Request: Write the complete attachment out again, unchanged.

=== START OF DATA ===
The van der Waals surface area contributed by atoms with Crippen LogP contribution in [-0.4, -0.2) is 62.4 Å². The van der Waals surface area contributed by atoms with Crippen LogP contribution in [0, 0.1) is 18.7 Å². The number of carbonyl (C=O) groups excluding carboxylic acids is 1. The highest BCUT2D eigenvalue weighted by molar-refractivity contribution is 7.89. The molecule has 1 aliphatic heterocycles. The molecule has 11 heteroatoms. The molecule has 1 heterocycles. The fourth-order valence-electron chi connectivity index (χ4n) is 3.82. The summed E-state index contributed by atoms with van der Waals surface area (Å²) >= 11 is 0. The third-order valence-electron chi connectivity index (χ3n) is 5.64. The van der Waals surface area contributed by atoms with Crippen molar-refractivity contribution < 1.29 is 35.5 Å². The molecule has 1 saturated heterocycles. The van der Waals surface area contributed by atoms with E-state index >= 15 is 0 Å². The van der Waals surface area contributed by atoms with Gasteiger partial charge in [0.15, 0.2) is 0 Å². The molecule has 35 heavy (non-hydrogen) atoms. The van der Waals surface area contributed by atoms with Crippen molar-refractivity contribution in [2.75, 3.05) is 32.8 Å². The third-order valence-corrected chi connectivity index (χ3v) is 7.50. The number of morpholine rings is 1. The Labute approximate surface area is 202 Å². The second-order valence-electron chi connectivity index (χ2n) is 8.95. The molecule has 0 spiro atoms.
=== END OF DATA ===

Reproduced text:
The van der Waals surface area contributed by atoms with Crippen LogP contribution in [-0.4, -0.2) is 62.4 Å². The van der Waals surface area contributed by atoms with Crippen LogP contribution in [0, 0.1) is 18.7 Å². The number of carbonyl (C=O) groups excluding carboxylic acids is 1. The highest BCUT2D eigenvalue weighted by molar-refractivity contribution is 7.89. The molecule has 1 aliphatic heterocycles. The molecule has 11 heteroatoms. The molecule has 1 heterocycles. The fourth-order valence-electron chi connectivity index (χ4n) is 3.82. The summed E-state index contributed by atoms with van der Waals surface area (Å²) >= 11 is 0. The third-order valence-electron chi connectivity index (χ3n) is 5.64. The van der Waals surface area contributed by atoms with Crippen molar-refractivity contribution < 1.29 is 35.5 Å². The molecule has 1 saturated heterocycles. The van der Waals surface area contributed by atoms with E-state index >= 15 is 0 Å². The van der Waals surface area contributed by atoms with Gasteiger partial charge in [0.15, 0.2) is 0 Å². The molecule has 35 heavy (non-hydrogen) atoms. The van der Waals surface area contributed by atoms with Crippen molar-refractivity contribution in [2.75, 3.05) is 32.8 Å². The third-order valence-corrected chi connectivity index (χ3v) is 7.50. The number of morpholine rings is 1. The Labute approximate surface area is 202 Å². The second-order valence-electron chi connectivity index (χ2n) is 8.95. The molecule has 0 spiro atoms.